Spiritual Preaching of Christ Crucified

" I was with you in weakness, and in fear, and in much trembling."

Are not all God’s ministers men of weakness, fear and trembling–most of all those in whom greatest power and blessing are manifested ? Again, are not the servants of God who show the greatest fearlessness and courage, who most sternly rebuke sin and announce judgment, men of tenderness and affection ? And who, like the beloved disciple, separates so sternly and severely Church and world, light and darkness, God and Satan ?

But the servant’s weakness, fear and trembling need not dishearten or dismay him, or interfere with the most abundant success since God shows His wisdom and power in that which the world regards as foolishness and weakness.

" Not with excellency of speech or of wisdom, … Not with enticing words of man’s wisdom."

Is it possible for a preacher to have too much know-ledge or culture, or too great power of reasoning or imag-ination, in order to preach the Gospel as it ought to be preached ? What knowledge or gift but may here find most ample, delightful and profitable exercise? But whoever proclaims the Gospel, though Christ is preached by the eloquent lips of an Apollos, the preaching of the Gospel is foolishness. The Gospel is a declaration, not an argument. We announce the great deeds of God, as Peter did on the day of Pentecost ; he being filled with the Spirit declared the wonderful salvation works of God -Christ crucified, Christ raised, Christ sending forth the Spirit. These (acts he preached also to Cornelius ; these facts Paul preached everywhere.

The power of the Gospel is in the Gospel itself, not in our proofs and commendations. The Gospel must be preached, that is, asserted and declared. The preacher must trust in nothing else but the power of the Spirit blessing and applying the message. He must remember, that in the facts he announces. Clod Himself speaks directly to the conscience and heart of man, alike to the ignorant and to the princes of intellect. His great and his only care is to deliver the message. If human reasoning, however cogent, and illustrations, however beautiful, and eloquence, however fascinating, obscure and overlay, either to the preacher or to the hearer, the simplicity of the Gospel facts, then better were it a thousand times that in the most illiterate and rude speech of the weakest believer (he cross of Christ should be set forth ; for it pleases God by the foolishness of preaching to save them that believe. Not them that admire and enjoy, and are convinced by argument, and conciliated by seeing learning and taste allied to the proclamations of truth, but them that by faith receive the divine message.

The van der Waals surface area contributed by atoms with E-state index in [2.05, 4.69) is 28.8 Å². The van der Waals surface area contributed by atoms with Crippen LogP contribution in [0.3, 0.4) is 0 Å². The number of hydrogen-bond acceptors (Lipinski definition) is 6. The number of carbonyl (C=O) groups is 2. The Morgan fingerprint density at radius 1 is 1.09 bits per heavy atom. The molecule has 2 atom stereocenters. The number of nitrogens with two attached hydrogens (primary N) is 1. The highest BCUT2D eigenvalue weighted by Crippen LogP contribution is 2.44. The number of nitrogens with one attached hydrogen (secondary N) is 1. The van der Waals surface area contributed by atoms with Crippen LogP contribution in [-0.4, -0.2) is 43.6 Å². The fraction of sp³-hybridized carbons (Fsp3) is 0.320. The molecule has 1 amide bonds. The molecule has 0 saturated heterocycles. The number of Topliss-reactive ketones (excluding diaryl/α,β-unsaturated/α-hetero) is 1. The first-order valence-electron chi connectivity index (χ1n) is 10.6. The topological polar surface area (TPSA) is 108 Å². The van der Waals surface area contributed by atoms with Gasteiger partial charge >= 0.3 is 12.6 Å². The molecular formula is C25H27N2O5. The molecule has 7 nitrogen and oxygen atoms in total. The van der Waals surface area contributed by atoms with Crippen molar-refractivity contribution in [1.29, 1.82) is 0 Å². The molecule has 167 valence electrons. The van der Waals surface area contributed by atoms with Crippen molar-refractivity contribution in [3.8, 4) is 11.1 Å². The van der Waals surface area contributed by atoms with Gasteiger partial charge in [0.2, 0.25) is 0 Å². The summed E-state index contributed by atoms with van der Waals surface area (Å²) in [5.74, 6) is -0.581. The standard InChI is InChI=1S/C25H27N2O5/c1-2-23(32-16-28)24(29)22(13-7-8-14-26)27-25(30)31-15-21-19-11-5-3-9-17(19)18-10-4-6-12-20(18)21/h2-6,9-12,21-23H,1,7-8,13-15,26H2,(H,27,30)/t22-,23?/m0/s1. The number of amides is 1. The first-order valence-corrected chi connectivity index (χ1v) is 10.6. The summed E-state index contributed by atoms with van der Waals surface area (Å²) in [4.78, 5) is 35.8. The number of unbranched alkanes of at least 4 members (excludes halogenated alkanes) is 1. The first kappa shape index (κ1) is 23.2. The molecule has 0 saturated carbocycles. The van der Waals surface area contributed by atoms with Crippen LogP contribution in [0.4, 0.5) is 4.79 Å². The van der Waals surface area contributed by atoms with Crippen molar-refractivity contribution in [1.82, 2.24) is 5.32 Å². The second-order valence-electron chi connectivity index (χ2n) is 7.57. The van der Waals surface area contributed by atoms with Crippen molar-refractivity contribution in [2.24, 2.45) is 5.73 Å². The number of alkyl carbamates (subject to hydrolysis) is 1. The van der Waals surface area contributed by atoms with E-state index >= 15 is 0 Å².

The preaching of the Gospel, however legitimately allied to natural gifts and mental acquirements, must always retain the mark of crucifixion. It does not become us to be orators. There is an element in human eloquence which is not according to the Gospel of Christ crucified : (here is a consciousness of power, of influence, which is not according to (he Gospel. We do not wish to influence, move, soften, terrify, mould ; we look to God, that He, by making His truth come into contact with the heart, may draw men unto Himself. We do not wish to sway an audience as the great orators of the world, keeping them, for the moment at least, under a spell of enchant-ment, their minds and wills under a potent fascination. No, God is to hold and sway, filling men with awe, terror, contrition, love, joy and hope. When Whitefield de-scribed the miserable condition of a blind beggar on a dangerous road, friendless, deserted even by his dog, and about to lake a fatal step which would have hurled him to certain destruction, when he spoke with such graphic power and vividness that the whole audience of the most cultivated, refined minds was kept in breathless silence, and Lord Chesterfield actually made a rush forward to save the poor old man ; this was a marvellous triumph of eloquence, but was any one converted by it? What different power was in his simple declaration of the curse which rests on every sinner, and of the blessing which from a crucified Saviour, is ready to descend on the guiltiest, when the Spirit applied it to the hearts of the Kingsdown colliers, and tears made furrows in their be-grimed checks, and careless and profligate men were changed into believers and saints. Preaching is of grace, not of nature, still less of art; it is God’s power and not man’s.

" But in demonstration of the Spirit and ofpower."

For Paul preached the Word of God. This is more than preaching according to the Scriptures. Even without the Spirit men may preach according to the Scriptures. He who preaches the Word of God preaches what he has received by the Spirit, of God as a special message, for the special occasion before him, and with utterance asked for and given he speaks unto men. Christ is seen, and Christ is received by faith ; the things of God are understood, and they arc appropriated. What the preacher describes, the Holy Ghost reveals and bestows upon the hearer. Christ crucified may he seen by the reason and imagination as a picture ; there is no reality, no life. But when spiritual preaching is received, Christ crucified is seen by the heart as a living and loving Saviour ; we see and we possess. Oh what a solemn and blessed thing is spiritual preaching!